Global economic and demographic expansion is pushing groundwater, a formerly “invisible resource,” into the spotlight. It is an essential water supply for humanity and a nation’s most important natural resource because it is crucial to both the environment and the economy. Groundwater supports agriculture and ecological processes in water bodies, supplies water for industries, and helps ensure human sustainability. However, the primary drivers behind the intensive groundwater use are the depletion of surface water resources and the need to increase the irrigated area to supply more food for the world’s expanding population. As a result, groundwater reservoirs are drying up at a fast pace. The poor are disproportionately affected by groundwater shortage and pollution in developing countries because they frequently cannot keep up with dwindling groundwater levels or locate alternate sources when their groundwater resource is polluted. Therefore, the government must take effective measures through intelligent policies to conserve groundwater. Improved groundwater management can boost its role as a life-sustaining resource and prevent water scarcity in the future.
The Situation of Groundwater in Pakistan
In Pakistan, groundwater is key in improving communities’ livelihoods and industrial and agricultural output. Groundwater supplies 90% of domestic water in rural areas of Pakistan, 70% of domestic water nationally, and over 50% of agricultural water (The World Bank, 2021). Groundwater is crucial in reducing the effects of rainfall and increasingly erratic canal water supply. Despite Pakistan’s high dependency on groundwater, its deteriorating condition remains neglected, and the government has long failed to develop an evidence-based, sustainable groundwater management program. Moreover, overexploitation of groundwater is becoming a consequential issue that impacts about 18% of the irrigated area (The World Bank, 2021), as well as many urban areas, threatening the accessibility and quality of groundwater.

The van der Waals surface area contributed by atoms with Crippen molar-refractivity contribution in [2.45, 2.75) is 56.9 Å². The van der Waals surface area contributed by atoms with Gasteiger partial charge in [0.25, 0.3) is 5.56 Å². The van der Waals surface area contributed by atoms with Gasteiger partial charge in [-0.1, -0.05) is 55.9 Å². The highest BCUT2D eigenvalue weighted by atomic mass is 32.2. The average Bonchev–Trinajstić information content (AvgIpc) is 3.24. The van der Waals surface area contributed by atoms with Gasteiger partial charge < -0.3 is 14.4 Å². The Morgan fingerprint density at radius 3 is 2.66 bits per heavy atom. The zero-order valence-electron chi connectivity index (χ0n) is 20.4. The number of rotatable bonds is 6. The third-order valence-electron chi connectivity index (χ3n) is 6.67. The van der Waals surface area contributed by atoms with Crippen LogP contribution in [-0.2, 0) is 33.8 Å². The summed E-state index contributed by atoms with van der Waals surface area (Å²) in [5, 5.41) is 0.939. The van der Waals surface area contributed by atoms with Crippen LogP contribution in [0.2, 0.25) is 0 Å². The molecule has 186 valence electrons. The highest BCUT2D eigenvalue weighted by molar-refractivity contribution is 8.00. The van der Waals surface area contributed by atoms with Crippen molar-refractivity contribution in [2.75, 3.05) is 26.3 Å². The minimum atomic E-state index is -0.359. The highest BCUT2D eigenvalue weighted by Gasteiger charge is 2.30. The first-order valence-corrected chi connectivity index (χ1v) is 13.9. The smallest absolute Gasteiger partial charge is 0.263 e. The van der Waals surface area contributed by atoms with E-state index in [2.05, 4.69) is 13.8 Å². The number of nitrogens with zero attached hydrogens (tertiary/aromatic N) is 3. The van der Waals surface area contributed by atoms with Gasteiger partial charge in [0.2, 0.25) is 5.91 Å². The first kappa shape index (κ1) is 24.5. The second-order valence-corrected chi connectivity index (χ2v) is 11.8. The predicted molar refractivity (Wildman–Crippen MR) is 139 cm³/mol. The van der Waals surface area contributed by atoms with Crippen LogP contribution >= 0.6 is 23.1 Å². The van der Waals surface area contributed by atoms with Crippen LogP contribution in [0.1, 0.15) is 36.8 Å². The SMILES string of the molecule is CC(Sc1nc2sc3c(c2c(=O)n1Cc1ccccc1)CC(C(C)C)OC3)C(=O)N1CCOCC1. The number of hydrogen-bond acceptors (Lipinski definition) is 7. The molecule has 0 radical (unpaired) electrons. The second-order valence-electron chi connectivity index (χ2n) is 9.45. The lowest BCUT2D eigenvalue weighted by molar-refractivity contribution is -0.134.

Furthermore, the population of Pakistan is increasing rapidly. To prevent water shortages and ensure food security for the expanding population, groundwater has played a critical role. However, intense human, agricultural, and industrial activities contaminate groundwater reservoirs. Moreover, poor groundwater governance, water logging, unregulated conjunctive use, and poor water management and drainage system deplete the groundwater and cause challenges for groundwater management. There is no mechanism for regulating groundwater use in Pakistan, and groundwater rights are not protected under legislation. Anybody with land and sufficient financial resources can install a tube well on their property and abstract any amount of water at any given time without considering safe yields. It has become a pumping arms race; the person with the biggest pump usually wins.